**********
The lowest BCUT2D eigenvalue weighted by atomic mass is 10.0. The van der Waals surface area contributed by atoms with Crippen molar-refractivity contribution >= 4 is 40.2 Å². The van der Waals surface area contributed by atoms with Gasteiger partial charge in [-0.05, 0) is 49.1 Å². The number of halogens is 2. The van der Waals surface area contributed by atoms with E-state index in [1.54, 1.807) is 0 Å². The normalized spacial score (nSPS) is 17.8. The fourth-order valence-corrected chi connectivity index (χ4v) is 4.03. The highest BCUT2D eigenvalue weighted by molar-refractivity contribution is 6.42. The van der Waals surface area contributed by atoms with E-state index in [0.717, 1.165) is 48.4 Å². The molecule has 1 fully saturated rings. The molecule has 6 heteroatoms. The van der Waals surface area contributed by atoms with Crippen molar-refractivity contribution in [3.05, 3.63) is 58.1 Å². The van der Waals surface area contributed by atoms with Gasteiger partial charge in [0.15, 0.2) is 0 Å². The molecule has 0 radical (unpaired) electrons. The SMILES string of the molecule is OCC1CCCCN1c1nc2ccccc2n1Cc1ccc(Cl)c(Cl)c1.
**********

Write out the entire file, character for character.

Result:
The lowest BCUT2D eigenvalue weighted by atomic mass is 10.0. The van der Waals surface area contributed by atoms with Crippen molar-refractivity contribution >= 4 is 40.2 Å². The van der Waals surface area contributed by atoms with Gasteiger partial charge in [-0.05, 0) is 49.1 Å². The number of halogens is 2. The van der Waals surface area contributed by atoms with E-state index in [1.54, 1.807) is 0 Å². The normalized spacial score (nSPS) is 17.8. The fourth-order valence-corrected chi connectivity index (χ4v) is 4.03. The highest BCUT2D eigenvalue weighted by molar-refractivity contribution is 6.42. The van der Waals surface area contributed by atoms with E-state index in [0.717, 1.165) is 48.4 Å². The molecule has 1 fully saturated rings. The molecule has 6 heteroatoms. The van der Waals surface area contributed by atoms with Crippen molar-refractivity contribution in [3.05, 3.63) is 58.1 Å². The van der Waals surface area contributed by atoms with Gasteiger partial charge in [0.15, 0.2) is 0 Å². The molecule has 0 radical (unpaired) electrons. The SMILES string of the molecule is OCC1CCCCN1c1nc2ccccc2n1Cc1ccc(Cl)c(Cl)c1.